Hundreds attend calling hours for fallen officer in drive-thru visitation

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OVERLAND PARK, Kan. – Overland Park Police Officer Mike Mosher died in a shootout with a suspect in a hit and run Sunday, March 3. Because of the coronavirus, hundreds of people drove through the Overland Park Convention Center parking lot on Tuesday in the city’s first ever drive-thru visitation of that magnitude.

For three hours, car after car drove by the casket of Overland Park Police Officer Mike Mosher, taking a brief moment to pay their respects.  There were dozens of police cruisers from around the state, fire trucks and ambulances. Some people, like Mary Conwell, never met Mosher but knew the impact he had on the Metro. 

“They are a terrific family. I don’t know them personally, but I mean the daughter, I heard them on TV, and it was amazing,” Conwell said.

Overland Park Fire provided interviews filmed with Mosher’s family, who stood by his casket as every car went by, sometimes giving a brief embrace.

“He always wanted to help people no matter where or how and I just felt like being a police officer that was the job description helping people being there,” his daughter, Tyler said.

“He cared about us, he cared about the community, he cared about his police officers, but he put that caring into action,” his wife, Corrine Mosher, said.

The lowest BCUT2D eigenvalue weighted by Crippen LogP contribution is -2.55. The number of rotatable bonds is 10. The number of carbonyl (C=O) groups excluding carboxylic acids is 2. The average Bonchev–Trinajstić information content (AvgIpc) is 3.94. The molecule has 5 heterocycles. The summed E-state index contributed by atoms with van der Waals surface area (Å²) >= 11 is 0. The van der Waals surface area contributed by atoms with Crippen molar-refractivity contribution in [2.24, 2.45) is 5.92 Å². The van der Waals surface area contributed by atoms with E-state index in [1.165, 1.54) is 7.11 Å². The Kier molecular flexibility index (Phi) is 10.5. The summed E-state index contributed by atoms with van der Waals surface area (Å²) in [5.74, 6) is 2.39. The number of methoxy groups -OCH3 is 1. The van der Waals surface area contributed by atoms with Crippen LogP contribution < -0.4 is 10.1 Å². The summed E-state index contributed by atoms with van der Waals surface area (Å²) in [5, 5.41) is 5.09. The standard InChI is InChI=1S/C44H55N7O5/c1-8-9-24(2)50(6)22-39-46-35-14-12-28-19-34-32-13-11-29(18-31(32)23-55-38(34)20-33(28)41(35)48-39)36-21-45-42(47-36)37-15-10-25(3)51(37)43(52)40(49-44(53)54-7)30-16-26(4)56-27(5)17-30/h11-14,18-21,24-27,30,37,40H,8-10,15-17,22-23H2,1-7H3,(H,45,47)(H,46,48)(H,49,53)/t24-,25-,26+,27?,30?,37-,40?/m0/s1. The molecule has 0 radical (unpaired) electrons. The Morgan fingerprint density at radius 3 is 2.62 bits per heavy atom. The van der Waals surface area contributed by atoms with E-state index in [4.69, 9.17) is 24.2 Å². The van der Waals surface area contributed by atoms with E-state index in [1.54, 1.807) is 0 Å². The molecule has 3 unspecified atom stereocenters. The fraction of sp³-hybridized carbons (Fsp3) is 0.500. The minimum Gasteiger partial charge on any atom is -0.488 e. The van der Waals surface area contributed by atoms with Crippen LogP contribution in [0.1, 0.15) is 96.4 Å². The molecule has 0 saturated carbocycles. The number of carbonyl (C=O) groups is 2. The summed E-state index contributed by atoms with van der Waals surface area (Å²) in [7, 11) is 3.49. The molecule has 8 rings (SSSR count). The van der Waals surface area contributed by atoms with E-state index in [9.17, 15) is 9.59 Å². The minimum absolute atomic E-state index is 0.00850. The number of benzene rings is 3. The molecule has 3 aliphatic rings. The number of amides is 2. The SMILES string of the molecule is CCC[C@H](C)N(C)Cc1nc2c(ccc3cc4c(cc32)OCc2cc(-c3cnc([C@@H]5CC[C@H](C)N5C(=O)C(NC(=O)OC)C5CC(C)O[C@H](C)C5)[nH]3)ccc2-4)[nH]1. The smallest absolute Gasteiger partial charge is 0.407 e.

That helping spirit led Mosher to pursue a hit-and-run driver which resulted in his final hours.

A Patriot Guard rider who traveled from Manhattan, Kansas to stand at attention next to the American flag throughout the visitation understood Mosher’s final selfless act.

“It’s an oath that in law enforcement and even in the military we all take. You are on the job 24-7, and it’s just kind of in our blood that you do what you have to do when something’s wrong,” Alan Zeitvogel said.

Overland Park Police Chief Frank Donchez said delivering the news of Mosher’s death to the family was the hardest thing he’s ever had to do. But in the OPFD interview he said their strength has helped him through his own grieving process. 

“To be able to do what you love doing is probably the best way to go out of this world, is doing what you love and serving those that are important to you,” Chief Donchez said.

Funeral services for Officer Mosher will be held at the same location Wednesday at 10 a.m. In order to allow for social distancing, the physical space of the funeral is open only to family, friends and members of the Overland Park Police Department. A walking funeral procession will include a riderless horse, glass case hearse, honor guard, and bagpipers. The funeral procession is open to the public.

Mosher will be laid to rest at Johnson County Memorial Gardens in a private ceremony.

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